15 February 2013 Visualization of thermal lensing induced image distortion using Zemax ray tracing and BTEC thermal modeling
Author Affiliations +
In recent years, several studies have been investigating the impact of thermal lensing in ocular media on the visual function. These studies have shown that when near-infrared (NIR) laser energy (1319 nm) is introduced to a human eye, the heating of the eye can be sufficient to alter the index of refraction of the media leading to transient changes in the visible wavefront through an effect known as thermal lensing, while remaining at a safe level. One of the main limitations of experimentation with human subjects, however, is the reliance on a subject’s description of the effect, which can vary greatly between individuals. Therefore, a computational model was needed that could accurately represent the changes of an image as a function of changes in the index of refraction. First, to model changes in the index of refraction throughout the eye, a computational thermal propagation model was used. These data were used to generate a comprehensive ray tracing model of the human eye using Zemax ( Radiant Zemax Inc, Redmond WA) via a gradient lens surface. Using this model, several different targets have been analyzed which made it possible to calculate real-world visual acuity so that the effect of changes in the index of refraction could be related back to changes in the image of a visual scene.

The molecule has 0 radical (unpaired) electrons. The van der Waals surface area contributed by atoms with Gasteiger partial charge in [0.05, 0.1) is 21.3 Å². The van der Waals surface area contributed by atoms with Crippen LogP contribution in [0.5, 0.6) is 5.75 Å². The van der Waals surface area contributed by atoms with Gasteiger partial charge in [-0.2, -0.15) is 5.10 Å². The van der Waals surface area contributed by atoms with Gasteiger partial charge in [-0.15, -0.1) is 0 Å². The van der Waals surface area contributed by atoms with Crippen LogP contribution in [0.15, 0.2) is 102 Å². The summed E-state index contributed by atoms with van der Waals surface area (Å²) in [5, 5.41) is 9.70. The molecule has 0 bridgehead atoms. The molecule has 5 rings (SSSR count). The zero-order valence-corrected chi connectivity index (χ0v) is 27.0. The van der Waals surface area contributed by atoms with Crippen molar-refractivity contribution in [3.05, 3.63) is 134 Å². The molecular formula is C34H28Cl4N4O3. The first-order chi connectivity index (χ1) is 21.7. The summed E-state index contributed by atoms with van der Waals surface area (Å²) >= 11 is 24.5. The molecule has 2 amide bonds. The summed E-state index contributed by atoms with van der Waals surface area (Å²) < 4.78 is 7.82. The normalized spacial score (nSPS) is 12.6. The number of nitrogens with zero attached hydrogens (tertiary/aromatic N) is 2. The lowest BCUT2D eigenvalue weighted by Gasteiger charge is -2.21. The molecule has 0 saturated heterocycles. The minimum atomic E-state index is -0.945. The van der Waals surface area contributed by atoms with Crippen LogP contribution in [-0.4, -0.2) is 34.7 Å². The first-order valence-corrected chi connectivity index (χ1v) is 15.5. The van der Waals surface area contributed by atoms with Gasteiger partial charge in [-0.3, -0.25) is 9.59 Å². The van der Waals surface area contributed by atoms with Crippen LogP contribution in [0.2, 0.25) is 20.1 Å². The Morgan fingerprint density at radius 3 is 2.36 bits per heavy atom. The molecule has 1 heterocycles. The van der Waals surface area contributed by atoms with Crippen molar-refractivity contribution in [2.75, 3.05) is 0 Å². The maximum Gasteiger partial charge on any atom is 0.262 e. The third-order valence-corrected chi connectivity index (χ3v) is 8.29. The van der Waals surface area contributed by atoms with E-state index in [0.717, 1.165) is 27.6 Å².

© (2013) COPYRIGHT Society of Photo-Optical Instrumentation Engineers (SPIE). Downloading of the abstract is permitted for personal use only.
Erica L. Towle, Erica L. Towle, Clifton D. Clark, Clifton D. Clark, Michelle T. Aaron, Michelle T. Aaron, Andrew K. Dunn, Andrew K. Dunn, Ashley J. Welch, Ashley J. Welch, Robert J. Thomas, Robert J. Thomas, "Visualization of thermal lensing induced image distortion using Zemax ray tracing and BTEC thermal modeling", Proc. SPIE 8579, Optical Interactions with Tissue and Cells XXIV, 85790K (15 February 2013); doi: 10.1117/12.2001168; https://doi.org/10.1117/12.2001168

Back to Top